Speaking truth to power isn’t always a bad thing—sometimes it’s even necessary. But in most workplaces, sensitivity to office politics is a useful skill to have, particularly when it comes to timing. So if you say to your boss just before she launches into a presentation, “I think it’s crazy to have 90 slides in your deck,” it won’t go over well. Nor will a softer version of that, like, “Looks you’ve got too many slides.” Keep criticism to yourself when it’s too late in the game for your boss (or anyone) to take it into account.

How to get a word in anyway. There are times, though, when executives don’t want you to rubber-stamp their views or tacitly accept them. Sometimes they need your honest opinions—just delivered in time, and preferably not at the end of a sledgehammer. They may not come out and say, “I wonder if I have too many slides,” or “What do you think of our new design?”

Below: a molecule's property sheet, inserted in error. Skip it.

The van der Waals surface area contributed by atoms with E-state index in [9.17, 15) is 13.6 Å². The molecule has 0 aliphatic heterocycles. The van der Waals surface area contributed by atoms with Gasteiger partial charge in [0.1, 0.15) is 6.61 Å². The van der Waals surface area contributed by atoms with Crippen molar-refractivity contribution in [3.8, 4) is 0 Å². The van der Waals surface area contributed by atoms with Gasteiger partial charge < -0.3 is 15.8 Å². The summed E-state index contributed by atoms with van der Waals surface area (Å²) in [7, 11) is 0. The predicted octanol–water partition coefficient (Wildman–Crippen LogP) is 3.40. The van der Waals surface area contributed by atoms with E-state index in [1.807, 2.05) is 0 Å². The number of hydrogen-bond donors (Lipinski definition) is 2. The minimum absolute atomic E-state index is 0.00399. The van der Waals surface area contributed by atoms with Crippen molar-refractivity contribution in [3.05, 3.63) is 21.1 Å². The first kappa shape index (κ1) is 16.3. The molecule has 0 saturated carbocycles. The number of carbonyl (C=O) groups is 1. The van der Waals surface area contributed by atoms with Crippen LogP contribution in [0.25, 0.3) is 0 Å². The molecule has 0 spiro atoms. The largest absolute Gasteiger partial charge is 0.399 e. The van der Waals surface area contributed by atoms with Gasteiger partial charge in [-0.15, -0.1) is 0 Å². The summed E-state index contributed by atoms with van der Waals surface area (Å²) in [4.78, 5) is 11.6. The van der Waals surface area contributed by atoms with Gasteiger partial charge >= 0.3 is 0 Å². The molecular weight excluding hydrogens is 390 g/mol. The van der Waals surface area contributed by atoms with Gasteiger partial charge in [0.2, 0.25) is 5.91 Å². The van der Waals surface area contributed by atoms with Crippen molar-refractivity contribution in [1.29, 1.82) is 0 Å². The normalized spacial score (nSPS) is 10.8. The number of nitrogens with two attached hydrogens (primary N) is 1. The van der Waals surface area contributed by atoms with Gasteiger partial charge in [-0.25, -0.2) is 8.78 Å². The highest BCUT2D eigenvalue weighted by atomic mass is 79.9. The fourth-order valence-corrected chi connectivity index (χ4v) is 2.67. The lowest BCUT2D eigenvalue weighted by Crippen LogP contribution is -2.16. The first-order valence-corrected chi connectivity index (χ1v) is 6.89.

But your boss might mention, “I’m skipping this afternoon’s meeting so I can put together that presentation”—which is your cue to offer, “No problem. Hey, I’d be glad to eyeball your slide deck before you finalize it, if that’s helpful.” If your boss agrees and offers you a chance to give it a look, make sure you kick off your feedback with something positive first, then share your constructive criticism with a phrase like, “I might suggest . . . ” or, “one thing that may work here . . . ”

It isn’t always clear when to speak up and when to bite your tongue around the workplace. It’s an important skill to master, but if you’re not sure where to start, there’s actually an easier skill you can practice to get you there—it’s called listening.

Read the full article here.
This content was originally published by Fast Company. Original publishers retain all rights. It appears here for a limited time before automated archiving. By Fast Company